Steps to take if your child needs help with anxiety

Finding good and reliable information on treatments for medical conditions is difficult and confusing, but finding information on treatment for emotional or mentalhealth can seem downright impossible. It’s a complicated issue and hard to say why there is a lack of information and why mental health treatmentsremain so mysterious. But this is our attempt to help uncover the mystery as it relates to treatment for anxiety in children. Here’s what you need to do:

Step 1. Take a deep breath – there is good news.Know that struggle with anxiety is very common (you are not alone and we know a lot about this now), and that there is good news – there are tools and treatments that really work to help kids (and adults) with anxiety.

Step 2. Become and expert. Become an expert in anxiety management strategies yourself so you can convey confidence to your child that there are things to do to make anxiety less strong. Only if you understand and believe in the tools, can your child believe in the process of learning and trying these strategies.

Our online parent-training program, Child Anxiety Tales , can help you with this part – you’ll know all you need about child anxiety and even learn some strategies that you can start implementing right away.

There are also a few terrific books for parents that give information on tools and strategies for helping kids with anxiety. Find our recommended list on our “Books That May Be Helpful For Parents” page.

Step 3. Find evidence-based treatment. There are a lot of treatment providers, counselors, therapists, doctors, programs, community agencies, etc. out there. It’s very confusing knowing where to seek support. Psychiatrists provide medication management and sometimes also provide psychotherapy (or talk-therapy). Psychologists and counselors provide psychotherapy and do not prescribe medications. Your insurance provider may have some suggested providers, or your school, or community. Which provider you choose is ultimately up to you.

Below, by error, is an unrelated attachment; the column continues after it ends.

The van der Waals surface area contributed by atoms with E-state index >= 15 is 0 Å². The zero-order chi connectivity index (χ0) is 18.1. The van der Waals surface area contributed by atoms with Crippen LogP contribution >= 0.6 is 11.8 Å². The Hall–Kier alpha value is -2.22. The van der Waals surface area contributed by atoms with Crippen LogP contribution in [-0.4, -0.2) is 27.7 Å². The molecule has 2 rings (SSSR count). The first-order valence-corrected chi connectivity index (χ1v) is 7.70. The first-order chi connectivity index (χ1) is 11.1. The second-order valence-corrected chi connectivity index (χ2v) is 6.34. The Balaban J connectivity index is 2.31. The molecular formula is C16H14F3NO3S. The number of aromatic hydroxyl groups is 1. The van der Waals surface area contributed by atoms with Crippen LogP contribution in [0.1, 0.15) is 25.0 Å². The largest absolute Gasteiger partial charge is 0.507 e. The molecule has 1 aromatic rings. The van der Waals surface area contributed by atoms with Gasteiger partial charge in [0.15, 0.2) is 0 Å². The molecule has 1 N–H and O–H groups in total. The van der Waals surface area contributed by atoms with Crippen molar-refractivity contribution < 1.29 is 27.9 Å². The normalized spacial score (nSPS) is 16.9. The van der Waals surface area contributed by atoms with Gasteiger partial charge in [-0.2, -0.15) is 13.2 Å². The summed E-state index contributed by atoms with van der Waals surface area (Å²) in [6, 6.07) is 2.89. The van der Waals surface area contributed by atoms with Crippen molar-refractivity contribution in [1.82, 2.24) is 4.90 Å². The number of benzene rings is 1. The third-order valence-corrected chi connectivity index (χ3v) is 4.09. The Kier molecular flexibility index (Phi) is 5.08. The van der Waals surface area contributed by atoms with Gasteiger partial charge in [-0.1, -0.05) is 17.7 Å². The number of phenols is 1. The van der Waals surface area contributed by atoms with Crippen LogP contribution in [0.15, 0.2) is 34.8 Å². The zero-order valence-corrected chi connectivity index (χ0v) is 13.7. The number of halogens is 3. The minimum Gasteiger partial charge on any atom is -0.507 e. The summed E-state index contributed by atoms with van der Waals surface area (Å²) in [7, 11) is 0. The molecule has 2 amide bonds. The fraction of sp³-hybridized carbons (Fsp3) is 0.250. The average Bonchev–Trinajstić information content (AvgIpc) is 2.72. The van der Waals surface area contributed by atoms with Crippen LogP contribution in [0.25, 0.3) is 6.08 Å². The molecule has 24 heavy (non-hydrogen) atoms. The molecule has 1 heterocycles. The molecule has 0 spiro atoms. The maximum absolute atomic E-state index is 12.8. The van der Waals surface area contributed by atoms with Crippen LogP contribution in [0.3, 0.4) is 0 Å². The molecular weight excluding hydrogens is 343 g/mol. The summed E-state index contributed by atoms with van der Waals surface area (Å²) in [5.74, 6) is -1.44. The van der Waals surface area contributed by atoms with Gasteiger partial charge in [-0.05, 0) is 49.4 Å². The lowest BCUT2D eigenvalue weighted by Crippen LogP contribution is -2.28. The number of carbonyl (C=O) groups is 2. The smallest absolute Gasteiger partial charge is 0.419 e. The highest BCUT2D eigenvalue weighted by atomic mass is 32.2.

We recommend working with a treatment provider or group that is using a treatment that has data from strict controlled research to support its use – we call that “evidence-based treatment.” You can go to our “Treatment Options ” page to learn more about evidence-based treatments and what to ask your provider about the treatment they are offering. If you are interested in finding Cognitive-Behavioral treatment options, you can also go to the “Finding Help ” section to find online referral lists and also a “Global Map” with a network of research and practice groups that have expertise in CBT for child anxiety.

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